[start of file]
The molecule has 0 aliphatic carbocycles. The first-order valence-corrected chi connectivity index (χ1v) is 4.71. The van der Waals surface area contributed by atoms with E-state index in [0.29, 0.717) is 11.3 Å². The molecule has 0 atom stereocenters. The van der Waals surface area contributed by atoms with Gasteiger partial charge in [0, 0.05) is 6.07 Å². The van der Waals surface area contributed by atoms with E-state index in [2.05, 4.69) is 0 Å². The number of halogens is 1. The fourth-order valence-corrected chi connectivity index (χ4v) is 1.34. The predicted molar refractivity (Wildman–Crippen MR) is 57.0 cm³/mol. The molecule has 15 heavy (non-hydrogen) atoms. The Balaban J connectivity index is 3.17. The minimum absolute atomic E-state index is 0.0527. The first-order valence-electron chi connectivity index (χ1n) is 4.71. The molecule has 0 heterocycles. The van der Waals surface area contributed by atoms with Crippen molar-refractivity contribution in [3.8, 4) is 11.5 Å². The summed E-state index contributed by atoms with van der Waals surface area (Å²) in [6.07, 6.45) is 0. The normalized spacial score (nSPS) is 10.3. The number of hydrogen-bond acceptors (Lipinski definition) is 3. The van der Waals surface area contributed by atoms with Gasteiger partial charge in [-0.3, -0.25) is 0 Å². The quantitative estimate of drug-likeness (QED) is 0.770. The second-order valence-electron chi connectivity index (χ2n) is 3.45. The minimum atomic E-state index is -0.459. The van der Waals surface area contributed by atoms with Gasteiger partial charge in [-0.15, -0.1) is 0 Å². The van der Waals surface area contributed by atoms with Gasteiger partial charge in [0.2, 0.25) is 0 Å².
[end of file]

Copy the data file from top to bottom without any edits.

The molecule has 0 aliphatic carbocycles. The first-order valence-corrected chi connectivity index (χ1v) is 4.71. The van der Waals surface area contributed by atoms with E-state index in [0.29, 0.717) is 11.3 Å². The molecule has 0 atom stereocenters. The van der Waals surface area contributed by atoms with Gasteiger partial charge in [0, 0.05) is 6.07 Å². The van der Waals surface area contributed by atoms with E-state index in [2.05, 4.69) is 0 Å². The number of halogens is 1. The fourth-order valence-corrected chi connectivity index (χ4v) is 1.34. The predicted molar refractivity (Wildman–Crippen MR) is 57.0 cm³/mol. The molecule has 15 heavy (non-hydrogen) atoms. The Balaban J connectivity index is 3.17. The minimum absolute atomic E-state index is 0.0527. The first-order valence-electron chi connectivity index (χ1n) is 4.71. The molecule has 0 heterocycles. The van der Waals surface area contributed by atoms with Crippen molar-refractivity contribution in [3.8, 4) is 11.5 Å². The summed E-state index contributed by atoms with van der Waals surface area (Å²) in [6.07, 6.45) is 0. The normalized spacial score (nSPS) is 10.3. The number of hydrogen-bond acceptors (Lipinski definition) is 3. The van der Waals surface area contributed by atoms with Gasteiger partial charge in [-0.3, -0.25) is 0 Å². The quantitative estimate of drug-likeness (QED) is 0.770. The second-order valence-electron chi connectivity index (χ2n) is 3.45. The minimum atomic E-state index is -0.459. The van der Waals surface area contributed by atoms with Gasteiger partial charge in [-0.15, -0.1) is 0 Å². The van der Waals surface area contributed by atoms with Gasteiger partial charge in [0.2, 0.25) is 0 Å².